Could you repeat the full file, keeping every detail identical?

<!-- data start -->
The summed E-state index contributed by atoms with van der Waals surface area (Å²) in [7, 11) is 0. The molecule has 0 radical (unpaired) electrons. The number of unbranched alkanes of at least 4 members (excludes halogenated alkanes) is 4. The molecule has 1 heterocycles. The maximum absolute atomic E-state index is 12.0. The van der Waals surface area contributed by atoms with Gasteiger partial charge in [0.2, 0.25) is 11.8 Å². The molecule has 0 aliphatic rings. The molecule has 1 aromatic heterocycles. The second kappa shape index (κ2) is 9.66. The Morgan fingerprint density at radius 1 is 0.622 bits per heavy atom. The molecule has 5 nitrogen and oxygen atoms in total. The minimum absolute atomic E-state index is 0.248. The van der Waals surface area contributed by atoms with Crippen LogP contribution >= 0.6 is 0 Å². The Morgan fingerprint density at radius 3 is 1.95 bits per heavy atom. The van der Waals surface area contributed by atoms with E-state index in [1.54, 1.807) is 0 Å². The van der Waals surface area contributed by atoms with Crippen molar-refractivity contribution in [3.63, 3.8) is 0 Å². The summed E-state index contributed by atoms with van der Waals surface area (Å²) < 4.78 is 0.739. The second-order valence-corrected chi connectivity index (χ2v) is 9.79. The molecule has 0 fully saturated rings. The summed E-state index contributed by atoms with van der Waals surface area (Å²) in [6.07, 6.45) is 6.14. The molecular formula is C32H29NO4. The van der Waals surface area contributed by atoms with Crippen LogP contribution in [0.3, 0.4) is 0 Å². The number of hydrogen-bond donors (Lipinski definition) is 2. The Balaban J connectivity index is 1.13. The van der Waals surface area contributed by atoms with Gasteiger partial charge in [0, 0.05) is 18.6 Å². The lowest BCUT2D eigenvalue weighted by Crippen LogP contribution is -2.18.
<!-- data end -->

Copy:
The summed E-state index contributed by atoms with van der Waals surface area (Å²) in [7, 11) is 0. The molecule has 0 radical (unpaired) electrons. The number of unbranched alkanes of at least 4 members (excludes halogenated alkanes) is 4. The molecule has 1 heterocycles. The maximum absolute atomic E-state index is 12.0. The van der Waals surface area contributed by atoms with Gasteiger partial charge in [0.2, 0.25) is 11.8 Å². The molecule has 0 aliphatic rings. The molecule has 1 aromatic heterocycles. The second kappa shape index (κ2) is 9.66. The Morgan fingerprint density at radius 1 is 0.622 bits per heavy atom. The molecule has 5 nitrogen and oxygen atoms in total. The minimum absolute atomic E-state index is 0.248. The van der Waals surface area contributed by atoms with Crippen LogP contribution >= 0.6 is 0 Å². The Morgan fingerprint density at radius 3 is 1.95 bits per heavy atom. The van der Waals surface area contributed by atoms with E-state index in [1.54, 1.807) is 0 Å². The van der Waals surface area contributed by atoms with Crippen molar-refractivity contribution in [3.63, 3.8) is 0 Å². The summed E-state index contributed by atoms with van der Waals surface area (Å²) < 4.78 is 0.739. The second-order valence-corrected chi connectivity index (χ2v) is 9.79. The molecule has 0 fully saturated rings. The summed E-state index contributed by atoms with van der Waals surface area (Å²) in [6.07, 6.45) is 6.14. The molecular formula is C32H29NO4. The van der Waals surface area contributed by atoms with Crippen LogP contribution in [0.3, 0.4) is 0 Å². The number of hydrogen-bond donors (Lipinski definition) is 2. The Balaban J connectivity index is 1.13. The van der Waals surface area contributed by atoms with Gasteiger partial charge in [0, 0.05) is 18.6 Å². The lowest BCUT2D eigenvalue weighted by Crippen LogP contribution is -2.18.